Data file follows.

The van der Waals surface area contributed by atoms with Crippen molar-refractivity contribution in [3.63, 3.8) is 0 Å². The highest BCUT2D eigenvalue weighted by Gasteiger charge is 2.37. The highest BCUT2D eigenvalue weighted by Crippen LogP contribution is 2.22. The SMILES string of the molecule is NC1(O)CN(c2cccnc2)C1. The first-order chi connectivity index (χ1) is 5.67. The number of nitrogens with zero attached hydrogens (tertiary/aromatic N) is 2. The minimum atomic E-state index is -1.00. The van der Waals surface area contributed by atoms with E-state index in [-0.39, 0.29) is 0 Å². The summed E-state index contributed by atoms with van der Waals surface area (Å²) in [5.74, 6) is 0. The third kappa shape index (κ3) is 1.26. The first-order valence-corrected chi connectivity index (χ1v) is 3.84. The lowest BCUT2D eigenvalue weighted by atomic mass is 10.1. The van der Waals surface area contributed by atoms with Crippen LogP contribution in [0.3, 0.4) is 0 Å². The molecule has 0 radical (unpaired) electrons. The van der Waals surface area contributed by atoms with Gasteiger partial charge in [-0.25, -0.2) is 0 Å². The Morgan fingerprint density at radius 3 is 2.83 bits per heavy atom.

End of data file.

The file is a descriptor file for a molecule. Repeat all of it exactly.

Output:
The van der Waals surface area contributed by atoms with Crippen molar-refractivity contribution in [3.63, 3.8) is 0 Å². The highest BCUT2D eigenvalue weighted by Gasteiger charge is 2.37. The highest BCUT2D eigenvalue weighted by Crippen LogP contribution is 2.22. The SMILES string of the molecule is NC1(O)CN(c2cccnc2)C1. The first-order chi connectivity index (χ1) is 5.67. The number of nitrogens with zero attached hydrogens (tertiary/aromatic N) is 2. The minimum atomic E-state index is -1.00. The van der Waals surface area contributed by atoms with E-state index in [-0.39, 0.29) is 0 Å². The summed E-state index contributed by atoms with van der Waals surface area (Å²) in [5.74, 6) is 0. The third kappa shape index (κ3) is 1.26. The first-order valence-corrected chi connectivity index (χ1v) is 3.84. The lowest BCUT2D eigenvalue weighted by atomic mass is 10.1. The van der Waals surface area contributed by atoms with Crippen LogP contribution in [0.3, 0.4) is 0 Å². The molecule has 0 radical (unpaired) electrons. The van der Waals surface area contributed by atoms with Gasteiger partial charge in [-0.25, -0.2) is 0 Å². The Morgan fingerprint density at radius 3 is 2.83 bits per heavy atom.